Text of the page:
“Your Word Is Truth”
Nadab and Abihu—Warning Examples
THE names of Nadab and Abihu are not among the better known Biblical names. Aside from their being listed in Scriptural genealogies, they are mentioned only in connection with three brief incidents. But these few incidents are sufficient to make the Scriptural record of them meaningful to all who are interested in pleasing Jehovah God and gaining everlasting life.
Nadab and Abihu, together with Eleazar and Ithamar, were sons of Israel’s first high priest, Aaron the brother of the prophet Moses. As sons of Aaron they shared his honor, for they were his priestly assistants. And Nadab, the firstborn, was next in line to be high priest upon the death of his father.—Ex. 28:1.
To begin with, Nadab and Abihu were specially favored in becoming acquainted with Jehovah God in a unique way early in Israel’s wilderness trek. They were included when God invited Moses, Aaron and seventy “older men” of Israel to meet him in Mount Sinai. Then these “distinguished men . . . got a vision of the true God and ate and drank.” So here Nadab and Abihu were honored to be among the much older “distinguished men” of Israel.—Ex. 24:1-11.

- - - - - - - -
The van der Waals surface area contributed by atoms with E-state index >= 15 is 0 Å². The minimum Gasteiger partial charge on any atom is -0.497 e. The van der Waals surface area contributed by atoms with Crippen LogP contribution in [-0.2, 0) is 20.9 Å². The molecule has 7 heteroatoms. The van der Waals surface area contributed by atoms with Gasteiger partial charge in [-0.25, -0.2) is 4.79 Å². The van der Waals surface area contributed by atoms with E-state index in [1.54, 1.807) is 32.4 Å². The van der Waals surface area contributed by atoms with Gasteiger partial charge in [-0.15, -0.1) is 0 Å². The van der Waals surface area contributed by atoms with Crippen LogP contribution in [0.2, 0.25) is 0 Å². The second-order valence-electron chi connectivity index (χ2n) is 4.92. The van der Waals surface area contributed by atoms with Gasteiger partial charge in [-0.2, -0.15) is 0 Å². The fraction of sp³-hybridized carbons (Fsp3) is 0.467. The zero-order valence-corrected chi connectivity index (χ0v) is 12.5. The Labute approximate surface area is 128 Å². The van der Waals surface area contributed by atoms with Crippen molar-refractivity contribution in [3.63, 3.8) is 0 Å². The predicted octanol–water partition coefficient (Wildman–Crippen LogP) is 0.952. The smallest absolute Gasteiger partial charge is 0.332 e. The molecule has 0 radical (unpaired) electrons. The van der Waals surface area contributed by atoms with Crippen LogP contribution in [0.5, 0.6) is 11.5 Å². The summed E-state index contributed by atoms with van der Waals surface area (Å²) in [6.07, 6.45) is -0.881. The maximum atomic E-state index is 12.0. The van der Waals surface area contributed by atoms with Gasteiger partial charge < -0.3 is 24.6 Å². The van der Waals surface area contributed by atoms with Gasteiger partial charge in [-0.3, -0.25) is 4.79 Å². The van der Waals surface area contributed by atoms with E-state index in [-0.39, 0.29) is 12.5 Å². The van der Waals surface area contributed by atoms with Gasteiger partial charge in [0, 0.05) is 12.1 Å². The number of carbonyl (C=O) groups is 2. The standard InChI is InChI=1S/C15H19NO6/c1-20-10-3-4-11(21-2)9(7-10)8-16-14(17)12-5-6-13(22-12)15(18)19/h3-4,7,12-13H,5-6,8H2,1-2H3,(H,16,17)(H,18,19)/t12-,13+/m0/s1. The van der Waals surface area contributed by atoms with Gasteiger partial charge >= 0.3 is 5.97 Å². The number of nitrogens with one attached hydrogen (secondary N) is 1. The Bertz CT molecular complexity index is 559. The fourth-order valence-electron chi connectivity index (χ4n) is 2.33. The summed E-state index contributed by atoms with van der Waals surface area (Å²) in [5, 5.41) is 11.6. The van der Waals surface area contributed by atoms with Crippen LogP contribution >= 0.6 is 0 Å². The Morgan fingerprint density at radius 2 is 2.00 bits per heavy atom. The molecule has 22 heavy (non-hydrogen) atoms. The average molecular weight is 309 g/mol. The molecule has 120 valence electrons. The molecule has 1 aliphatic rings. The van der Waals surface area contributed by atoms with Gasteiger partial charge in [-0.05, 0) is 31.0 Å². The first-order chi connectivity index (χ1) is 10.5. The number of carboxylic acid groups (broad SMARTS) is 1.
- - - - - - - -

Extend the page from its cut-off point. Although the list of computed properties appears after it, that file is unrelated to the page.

The following year Aaron and his four sons were installed in the priesthood, an impressive ceremony that was witnessed by all Israel. This again caused Nadab and Abihu, as well as their brothers and father, to enjoy unusual prominence. Then all five had to remain at the entrance of the tent of meeting for seven days. On the eighth day these began functioning as priests, offering up sacrifices on behalf of Israel.—Lev. 8:1-9:24.
Apparently before that eighth day was over Nadab and Abihu proceeded to act on their own initiative. Were they taking a trifling view of these solemn activities, or had all this prominence gone to their heads, causing them to act with pride and ambition? Presumptuously “Nadab and Abihu took up and brought each one his fire holder and put fire in them and placed incense upon it, and they began offering before Jehovah illegitimate fire, which he had not prescribed for them. At this a fire came out from before Jehovah and consumed them.”—Lev. 10:1, 2.